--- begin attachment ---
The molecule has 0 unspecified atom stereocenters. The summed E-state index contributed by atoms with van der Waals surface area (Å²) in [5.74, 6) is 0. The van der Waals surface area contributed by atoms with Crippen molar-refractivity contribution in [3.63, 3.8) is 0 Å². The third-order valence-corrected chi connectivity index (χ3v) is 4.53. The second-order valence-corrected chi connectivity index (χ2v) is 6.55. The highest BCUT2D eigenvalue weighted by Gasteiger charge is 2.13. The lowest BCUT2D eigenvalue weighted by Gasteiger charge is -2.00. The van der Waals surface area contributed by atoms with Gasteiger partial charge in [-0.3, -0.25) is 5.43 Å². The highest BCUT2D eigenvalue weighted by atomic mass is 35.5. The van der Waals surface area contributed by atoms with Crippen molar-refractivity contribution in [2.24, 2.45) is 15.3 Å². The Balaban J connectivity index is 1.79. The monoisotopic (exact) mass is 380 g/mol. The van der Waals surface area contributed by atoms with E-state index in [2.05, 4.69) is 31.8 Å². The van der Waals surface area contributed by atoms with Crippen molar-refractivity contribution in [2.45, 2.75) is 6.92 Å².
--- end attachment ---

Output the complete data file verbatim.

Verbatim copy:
The molecule has 0 unspecified atom stereocenters. The summed E-state index contributed by atoms with van der Waals surface area (Å²) in [5.74, 6) is 0. The van der Waals surface area contributed by atoms with Crippen molar-refractivity contribution in [3.63, 3.8) is 0 Å². The third-order valence-corrected chi connectivity index (χ3v) is 4.53. The second-order valence-corrected chi connectivity index (χ2v) is 6.55. The highest BCUT2D eigenvalue weighted by Gasteiger charge is 2.13. The lowest BCUT2D eigenvalue weighted by Gasteiger charge is -2.00. The van der Waals surface area contributed by atoms with Gasteiger partial charge in [-0.3, -0.25) is 5.43 Å². The highest BCUT2D eigenvalue weighted by atomic mass is 35.5. The van der Waals surface area contributed by atoms with Crippen molar-refractivity contribution in [2.24, 2.45) is 15.3 Å². The Balaban J connectivity index is 1.79. The monoisotopic (exact) mass is 380 g/mol. The van der Waals surface area contributed by atoms with E-state index in [2.05, 4.69) is 31.8 Å². The van der Waals surface area contributed by atoms with Crippen molar-refractivity contribution in [2.45, 2.75) is 6.92 Å².